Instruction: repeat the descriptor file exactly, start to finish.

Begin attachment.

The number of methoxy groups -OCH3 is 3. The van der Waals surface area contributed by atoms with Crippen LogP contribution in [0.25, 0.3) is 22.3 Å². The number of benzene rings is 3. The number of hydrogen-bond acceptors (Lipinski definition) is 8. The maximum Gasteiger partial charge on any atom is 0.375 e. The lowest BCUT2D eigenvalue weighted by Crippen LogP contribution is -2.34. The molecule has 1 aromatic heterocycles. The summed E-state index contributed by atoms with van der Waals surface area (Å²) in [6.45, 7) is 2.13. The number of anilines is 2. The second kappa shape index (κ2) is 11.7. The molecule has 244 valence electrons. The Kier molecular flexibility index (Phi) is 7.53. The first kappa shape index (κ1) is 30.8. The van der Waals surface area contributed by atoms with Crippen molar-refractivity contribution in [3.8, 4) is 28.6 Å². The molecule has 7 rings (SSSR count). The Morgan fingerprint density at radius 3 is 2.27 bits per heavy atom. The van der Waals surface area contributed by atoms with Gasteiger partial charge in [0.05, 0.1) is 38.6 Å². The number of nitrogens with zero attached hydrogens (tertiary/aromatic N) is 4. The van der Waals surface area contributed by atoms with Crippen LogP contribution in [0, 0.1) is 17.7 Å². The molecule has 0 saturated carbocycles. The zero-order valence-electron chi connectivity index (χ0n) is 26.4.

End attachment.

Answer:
The number of methoxy groups -OCH3 is 3. The van der Waals surface area contributed by atoms with Crippen LogP contribution in [0.25, 0.3) is 22.3 Å². The number of benzene rings is 3. The number of hydrogen-bond acceptors (Lipinski definition) is 8. The maximum Gasteiger partial charge on any atom is 0.375 e. The lowest BCUT2D eigenvalue weighted by Crippen LogP contribution is -2.34. The molecule has 1 aromatic heterocycles. The summed E-state index contributed by atoms with van der Waals surface area (Å²) in [6.45, 7) is 2.13. The number of anilines is 2. The second kappa shape index (κ2) is 11.7. The molecule has 244 valence electrons. The Kier molecular flexibility index (Phi) is 7.53. The first kappa shape index (κ1) is 30.8. The van der Waals surface area contributed by atoms with Crippen molar-refractivity contribution in [3.8, 4) is 28.6 Å². The molecule has 7 rings (SSSR count). The Morgan fingerprint density at radius 3 is 2.27 bits per heavy atom. The van der Waals surface area contributed by atoms with Gasteiger partial charge in [0.05, 0.1) is 38.6 Å². The number of nitrogens with zero attached hydrogens (tertiary/aromatic N) is 4. The van der Waals surface area contributed by atoms with Crippen LogP contribution in [0, 0.1) is 17.7 Å². The molecule has 0 saturated carbocycles. The zero-order valence-electron chi connectivity index (χ0n) is 26.4.